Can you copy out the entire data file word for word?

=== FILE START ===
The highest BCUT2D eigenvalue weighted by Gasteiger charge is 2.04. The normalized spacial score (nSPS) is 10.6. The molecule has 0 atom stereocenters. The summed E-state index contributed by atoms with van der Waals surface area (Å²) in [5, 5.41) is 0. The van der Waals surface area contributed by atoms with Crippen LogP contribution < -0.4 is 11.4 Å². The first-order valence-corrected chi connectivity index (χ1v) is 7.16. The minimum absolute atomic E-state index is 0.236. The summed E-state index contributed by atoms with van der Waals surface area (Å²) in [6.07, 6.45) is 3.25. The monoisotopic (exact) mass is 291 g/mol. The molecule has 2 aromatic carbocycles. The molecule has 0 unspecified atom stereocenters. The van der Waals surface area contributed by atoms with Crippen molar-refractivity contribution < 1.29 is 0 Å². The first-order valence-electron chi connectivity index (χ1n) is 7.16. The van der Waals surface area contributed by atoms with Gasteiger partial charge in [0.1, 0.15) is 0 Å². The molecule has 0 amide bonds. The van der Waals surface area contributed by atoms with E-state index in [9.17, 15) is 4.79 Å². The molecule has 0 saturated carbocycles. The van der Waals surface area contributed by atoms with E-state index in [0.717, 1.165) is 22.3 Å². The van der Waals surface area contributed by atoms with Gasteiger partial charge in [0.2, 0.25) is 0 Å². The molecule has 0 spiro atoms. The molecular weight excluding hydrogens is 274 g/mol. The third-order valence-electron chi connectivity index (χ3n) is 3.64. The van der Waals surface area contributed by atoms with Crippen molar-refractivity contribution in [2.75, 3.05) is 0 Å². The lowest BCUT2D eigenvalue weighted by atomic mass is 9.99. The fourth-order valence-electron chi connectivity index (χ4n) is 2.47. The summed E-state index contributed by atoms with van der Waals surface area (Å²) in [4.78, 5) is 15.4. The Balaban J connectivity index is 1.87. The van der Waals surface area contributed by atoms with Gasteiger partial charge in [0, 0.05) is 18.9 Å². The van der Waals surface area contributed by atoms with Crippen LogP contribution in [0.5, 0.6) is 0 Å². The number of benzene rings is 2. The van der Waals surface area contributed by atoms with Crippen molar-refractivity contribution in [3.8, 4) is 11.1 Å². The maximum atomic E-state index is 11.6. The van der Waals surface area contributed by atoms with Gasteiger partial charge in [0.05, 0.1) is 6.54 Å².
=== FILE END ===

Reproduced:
The highest BCUT2D eigenvalue weighted by Gasteiger charge is 2.04. The normalized spacial score (nSPS) is 10.6. The molecule has 0 atom stereocenters. The summed E-state index contributed by atoms with van der Waals surface area (Å²) in [5, 5.41) is 0. The van der Waals surface area contributed by atoms with Crippen LogP contribution < -0.4 is 11.4 Å². The first-order valence-corrected chi connectivity index (χ1v) is 7.16. The minimum absolute atomic E-state index is 0.236. The summed E-state index contributed by atoms with van der Waals surface area (Å²) in [6.07, 6.45) is 3.25. The monoisotopic (exact) mass is 291 g/mol. The molecule has 2 aromatic carbocycles. The molecule has 0 unspecified atom stereocenters. The van der Waals surface area contributed by atoms with Crippen molar-refractivity contribution < 1.29 is 0 Å². The first-order valence-electron chi connectivity index (χ1n) is 7.16. The van der Waals surface area contributed by atoms with Gasteiger partial charge in [0.1, 0.15) is 0 Å². The molecule has 0 amide bonds. The van der Waals surface area contributed by atoms with E-state index in [9.17, 15) is 4.79 Å². The molecule has 0 saturated carbocycles. The van der Waals surface area contributed by atoms with E-state index in [0.717, 1.165) is 22.3 Å². The van der Waals surface area contributed by atoms with Gasteiger partial charge in [0.2, 0.25) is 0 Å². The molecule has 0 spiro atoms. The molecular weight excluding hydrogens is 274 g/mol. The third-order valence-electron chi connectivity index (χ3n) is 3.64. The van der Waals surface area contributed by atoms with Crippen molar-refractivity contribution in [2.75, 3.05) is 0 Å². The lowest BCUT2D eigenvalue weighted by atomic mass is 9.99. The fourth-order valence-electron chi connectivity index (χ4n) is 2.47. The summed E-state index contributed by atoms with van der Waals surface area (Å²) in [4.78, 5) is 15.4. The Balaban J connectivity index is 1.87. The van der Waals surface area contributed by atoms with Gasteiger partial charge in [0, 0.05) is 18.9 Å². The van der Waals surface area contributed by atoms with Crippen LogP contribution in [0.5, 0.6) is 0 Å². The number of benzene rings is 2. The van der Waals surface area contributed by atoms with Crippen molar-refractivity contribution in [3.8, 4) is 11.1 Å². The maximum atomic E-state index is 11.6. The van der Waals surface area contributed by atoms with Gasteiger partial charge in [0.05, 0.1) is 6.54 Å².